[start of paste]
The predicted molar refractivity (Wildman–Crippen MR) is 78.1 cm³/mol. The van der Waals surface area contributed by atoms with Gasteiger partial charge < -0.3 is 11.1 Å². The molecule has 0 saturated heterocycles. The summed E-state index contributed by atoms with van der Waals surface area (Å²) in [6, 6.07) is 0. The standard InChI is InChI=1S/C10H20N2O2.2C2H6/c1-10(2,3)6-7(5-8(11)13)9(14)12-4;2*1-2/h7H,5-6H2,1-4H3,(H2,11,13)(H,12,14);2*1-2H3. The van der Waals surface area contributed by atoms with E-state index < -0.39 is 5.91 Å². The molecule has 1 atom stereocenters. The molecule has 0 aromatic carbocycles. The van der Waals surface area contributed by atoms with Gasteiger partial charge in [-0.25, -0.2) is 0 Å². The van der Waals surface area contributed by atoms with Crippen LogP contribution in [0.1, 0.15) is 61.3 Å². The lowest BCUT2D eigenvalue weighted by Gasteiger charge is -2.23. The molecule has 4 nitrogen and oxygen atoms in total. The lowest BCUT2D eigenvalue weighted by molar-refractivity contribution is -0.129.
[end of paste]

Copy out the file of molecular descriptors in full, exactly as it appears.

The predicted molar refractivity (Wildman–Crippen MR) is 78.1 cm³/mol. The van der Waals surface area contributed by atoms with Gasteiger partial charge < -0.3 is 11.1 Å². The molecule has 0 saturated heterocycles. The summed E-state index contributed by atoms with van der Waals surface area (Å²) in [6, 6.07) is 0. The standard InChI is InChI=1S/C10H20N2O2.2C2H6/c1-10(2,3)6-7(5-8(11)13)9(14)12-4;2*1-2/h7H,5-6H2,1-4H3,(H2,11,13)(H,12,14);2*1-2H3. The van der Waals surface area contributed by atoms with E-state index < -0.39 is 5.91 Å². The molecule has 1 atom stereocenters. The molecule has 0 aromatic carbocycles. The van der Waals surface area contributed by atoms with Gasteiger partial charge in [-0.25, -0.2) is 0 Å². The van der Waals surface area contributed by atoms with Crippen LogP contribution in [0.1, 0.15) is 61.3 Å². The lowest BCUT2D eigenvalue weighted by Gasteiger charge is -2.23. The molecule has 4 nitrogen and oxygen atoms in total. The lowest BCUT2D eigenvalue weighted by molar-refractivity contribution is -0.129.